Young people aged 18 to 26 (28 for those studying for a Ph.D.) who aren’t considered dependents can benefit from the Youth PIT (IRS Joven) program, which offers five years of preferential tax rules. The rules for 2023 allow a tax deduction of 50% of income for the first year, 40% for the second, 30% for the third and fourth, and 20% for the fifth year.

In 2023, an additional solidarity tax ranging from 2.5% to 5% applies for taxpayers earning more than €80,000 a year.

Personal tax allowances and deductions in Portugal

There are a number of general income tax allowances in Portugal that residents can deduct from their taxable income or use as tax credits to reduce their income tax in Portugal.

Below are some of the tax deductions and tax credits foreigners can consider when filing a Portuguese tax return.

Allowable deductions on tax returns

  • A general allowance of €4,104
  • 150% of the amount paid in union fees (limited to 1% of employment income)
  • Employee social security contributions to mandatory schemes if higher than €4,104
  • Maintenance and conservation expenses paid out on property yielding a rental income.
  • A deduction of €600 per dependent. This figure increases by €126 for each dependent under three years old. An additional deduction of €150 for second and following dependents aged between four and six may also be allowed.

Tax credits on your income tax return

  • 35% of general family expenses up to a limit of €250 per taxpayer
  • 15% of health expenses, up to a limit of €1,000
  • 30% of educational expenses, up to a limit of €800
  • 15% of VAT on invoices issued by car repair shops, restaurants, hairdressers, and beauty salons, up to a limit of €250 per family
  • 20% of alimony pensions arising from court decisions
  • 15% of rent costs, up to a limit of €502
  • 15% of interests on housing loans, up to a limit of €296
  • 25% of donations made to accredited institutions
  • 25% of expenses incurred with homes and institutions to support the elderly or disabled, up to a limit of €403.75
  • 20% of premiums paid on pension contributions, up to a limit of €400 for those aged under 35, €350 for those between 35–50, and €300 for those over 50

In addition to this, certain daily expenses also are exempt from Portuguese income tax, including the following areas:

  • Meal allowance up to €5.20 in cash or €7.63 in lunch vouchers per day
  • Daily allowance for business travel up to €50.50 within Portugal or €89.35 abroad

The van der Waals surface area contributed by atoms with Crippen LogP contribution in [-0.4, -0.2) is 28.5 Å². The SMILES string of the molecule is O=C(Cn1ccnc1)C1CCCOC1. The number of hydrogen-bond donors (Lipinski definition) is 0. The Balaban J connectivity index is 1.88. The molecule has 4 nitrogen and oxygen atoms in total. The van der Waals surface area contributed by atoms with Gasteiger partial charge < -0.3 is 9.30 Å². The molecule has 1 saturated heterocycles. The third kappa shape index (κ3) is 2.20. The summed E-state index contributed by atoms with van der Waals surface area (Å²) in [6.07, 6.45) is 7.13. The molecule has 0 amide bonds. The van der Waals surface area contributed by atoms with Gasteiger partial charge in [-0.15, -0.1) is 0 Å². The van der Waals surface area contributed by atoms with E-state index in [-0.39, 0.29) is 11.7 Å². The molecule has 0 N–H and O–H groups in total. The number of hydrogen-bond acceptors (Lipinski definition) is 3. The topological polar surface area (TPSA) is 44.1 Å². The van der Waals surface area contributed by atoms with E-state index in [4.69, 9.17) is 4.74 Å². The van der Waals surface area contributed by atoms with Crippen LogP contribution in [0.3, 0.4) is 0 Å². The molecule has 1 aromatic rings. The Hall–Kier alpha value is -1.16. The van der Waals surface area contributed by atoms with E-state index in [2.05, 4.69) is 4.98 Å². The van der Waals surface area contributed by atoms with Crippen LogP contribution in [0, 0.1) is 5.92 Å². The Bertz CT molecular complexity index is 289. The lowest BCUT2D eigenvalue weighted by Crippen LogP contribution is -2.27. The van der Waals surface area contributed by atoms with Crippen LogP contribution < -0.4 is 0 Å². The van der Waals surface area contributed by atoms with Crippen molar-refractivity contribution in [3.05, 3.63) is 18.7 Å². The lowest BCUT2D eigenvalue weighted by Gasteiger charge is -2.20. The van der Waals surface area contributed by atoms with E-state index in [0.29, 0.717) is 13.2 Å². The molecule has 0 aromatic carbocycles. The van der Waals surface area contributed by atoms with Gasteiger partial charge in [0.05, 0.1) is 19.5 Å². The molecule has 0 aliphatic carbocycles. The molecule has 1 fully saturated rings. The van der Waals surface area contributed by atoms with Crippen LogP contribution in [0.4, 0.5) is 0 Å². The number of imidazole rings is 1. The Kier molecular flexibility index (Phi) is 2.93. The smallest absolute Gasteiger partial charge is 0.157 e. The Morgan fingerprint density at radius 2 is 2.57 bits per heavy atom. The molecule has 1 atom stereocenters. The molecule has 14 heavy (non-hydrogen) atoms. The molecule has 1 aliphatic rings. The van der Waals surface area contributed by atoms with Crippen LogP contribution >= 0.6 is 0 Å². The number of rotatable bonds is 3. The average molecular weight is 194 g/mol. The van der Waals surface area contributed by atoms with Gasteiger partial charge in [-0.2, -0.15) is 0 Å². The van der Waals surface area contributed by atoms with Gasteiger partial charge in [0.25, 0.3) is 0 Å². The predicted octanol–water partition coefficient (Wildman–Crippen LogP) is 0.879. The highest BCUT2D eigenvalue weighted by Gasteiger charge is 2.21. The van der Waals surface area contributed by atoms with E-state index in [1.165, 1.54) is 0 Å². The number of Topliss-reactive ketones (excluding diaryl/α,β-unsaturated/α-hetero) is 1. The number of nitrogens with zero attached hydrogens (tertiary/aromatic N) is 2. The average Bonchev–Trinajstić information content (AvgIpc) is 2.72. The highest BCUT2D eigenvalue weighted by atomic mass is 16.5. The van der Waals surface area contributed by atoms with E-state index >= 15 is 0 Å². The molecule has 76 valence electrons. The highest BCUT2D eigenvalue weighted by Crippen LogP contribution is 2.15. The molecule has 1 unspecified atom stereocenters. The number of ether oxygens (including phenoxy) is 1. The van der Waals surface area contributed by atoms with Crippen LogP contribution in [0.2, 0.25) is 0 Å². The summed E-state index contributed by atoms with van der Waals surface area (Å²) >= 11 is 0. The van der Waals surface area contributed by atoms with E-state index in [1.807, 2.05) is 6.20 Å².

• Travel expenses, variable depending on means of transport and number of employees traveling

Income tax in Portugal for foreigners

Over the last decade, Portugal has sought to entice foreign talent and investment by offering tax breaks for expats. However, recent reforms have made some of the schemes less attractive.

Non-Habitual Residency (NHR) tax code

The NHR tax code offers preferential tax rates and exemptions for a period of 10 years to qualifying expats.

It works like this: the tax code allows expats in some professions to benefit from a tax exemption on all forms of income (employment, business, investment, rental, capital gains, and pension) that they receive from abroad. Further income from inside Portugal is taxed at a flat rate of 20%.

In April 2020, the Portuguese government increased the tax rate on foreign pension income from 0% to 10% for people with NHR status, making the expat tax code somewhat less attractive.

Double taxation treaties

Portugal has tax treaties with all EU countries as well as a number of countries outside of the EU to prevent double taxation.

A 2003 European Union directive regarding taxation of interest on savings income moved between one member state to another can also help expats ensure that they are fairly taxed.

You can check out our guides on filing your taxes while living abroad for information on filing your UK, US, or Canadian taxes remotely.

Tax refunds in Portugal

In the event of a dispute over your Portuguese income tax assessment, you may be able to appeal to the tax administration in some circumstances.

Read your tax assessment letter to find out which department you need to appeal to and what the appeals process is. If your appeal is rejected, you can then apply to have your case assessed by the tax courts.

Tax fines in Portugal

There are financial penalties for filing late or incomplete Portuguese tax returns ranging from €200 to €2,500.

Late payments can be penalized from 10% of the outstanding tax to double its value up to a maximum of €55,000 (plus interest).

Income tax advice in Portugal

Doing your taxes in Portugal can be a complex matter. The information given here provides a general overview, but you should always get professional advice from a financial expert regarding your individual situation.

The Institute of Chartered Accountants in England and Wales (ICAEW) offers guides, resources, and contacts for English-speaking accountants in Portugal.